On September 11, 1992, plaintiff filed a charge of discrimination with the State Division of Human Rights ("DHR") alleging that she had been "subjected to incidents of sexual harassment as the only female employee in my area." The charge specifically stated that:

  I[] firmly believe that my work performance has been more
  closely scrutinized and criticized than that of male
  co-workers. Male employees receive verbal warnings for serious
  infractions or performance related issues. I am given written
  warnings for minor problems, and served with formal
  disciplinary charges for no legitimate reason. . . . The
  [County] has been timing me on my work assignments, and
  apparently keeping a log of my activities. On information and
  belief, the [County] has sought negative comments on my
  performance from workers in the areas I am assigned to clean.

Defendants' Ex. "F" After investigation, the DHR concluded that plaintiff's allegation of sexual discrimination was without merit. In particular, the DHR's "[i]nvestigation revealed that [plaintiff] had received prior counseling for performance related issues, before being served with formal charges of misconduct in 4/92. Investigation revealed that an agreement was reached to resolve the charge. Investigation revealed that all employees are subject to progressive discipline." Defendants' Ex. "F".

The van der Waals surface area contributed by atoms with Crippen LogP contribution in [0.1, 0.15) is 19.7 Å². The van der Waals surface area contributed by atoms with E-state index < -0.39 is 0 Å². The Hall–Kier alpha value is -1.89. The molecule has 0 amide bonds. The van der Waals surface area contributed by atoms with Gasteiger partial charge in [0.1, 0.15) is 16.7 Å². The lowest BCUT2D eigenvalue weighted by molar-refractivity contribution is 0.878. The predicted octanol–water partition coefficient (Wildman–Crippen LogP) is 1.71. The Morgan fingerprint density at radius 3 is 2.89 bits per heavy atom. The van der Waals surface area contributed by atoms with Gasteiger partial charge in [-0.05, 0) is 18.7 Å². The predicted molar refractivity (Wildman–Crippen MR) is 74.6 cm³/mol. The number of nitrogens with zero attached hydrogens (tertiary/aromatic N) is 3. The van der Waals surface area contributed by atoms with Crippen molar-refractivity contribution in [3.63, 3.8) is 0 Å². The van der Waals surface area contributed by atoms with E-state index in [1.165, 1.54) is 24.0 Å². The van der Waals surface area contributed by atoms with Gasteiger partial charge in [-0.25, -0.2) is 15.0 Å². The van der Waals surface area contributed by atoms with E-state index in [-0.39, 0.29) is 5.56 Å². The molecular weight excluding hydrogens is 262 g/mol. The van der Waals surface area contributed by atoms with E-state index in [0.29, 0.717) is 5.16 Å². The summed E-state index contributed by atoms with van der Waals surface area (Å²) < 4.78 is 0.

On April 11, 1994, plaintiff filed another charge of discrimination with the DHR. In that charge, plaintiff alleged that the County was retaliating against her for having filed the September 1992 charge of discrimination. Plaintiff specifically alleged that:

  My supervisor, Dorson Russell, is constantly watching me, and
  following me on my work rounds. He questions people in my
  building about my performance, and tries to elicit complaints
  about my work. On March 8, 1993, Mr. Russell even used a key to
  open the door to the bathroom that I was using. . . . I do not
  believe that he treats the other employees under his
  supervision in the same manner. . . . My supervisors also have
  tried to force me to use the bathroom in the shop which is used
  by about 23 males. . . . After much discussion, they have given
  me a written list of bathrooms which I am allowed to use. Since
  filing my initial discrimination complaint in September 1992, I

  have been served with two unjustified charges of alleged
  misconduct. . . . I was suspended and returned to work . . . at
  a different location.

Defendants' Ex. "F".

The DHR again investigated the matter and, on January 29, 1996, concluded that "there is NO PROBABLE CAUSE to believe that the [County] has engaged in or is engaging in the unlawful discriminatory practice complained of." Id. (emphasis in original). Plaintiff pursued the matter with the EEOC which, by determination dated September 10, 1996, concurred with the findings of the DHR.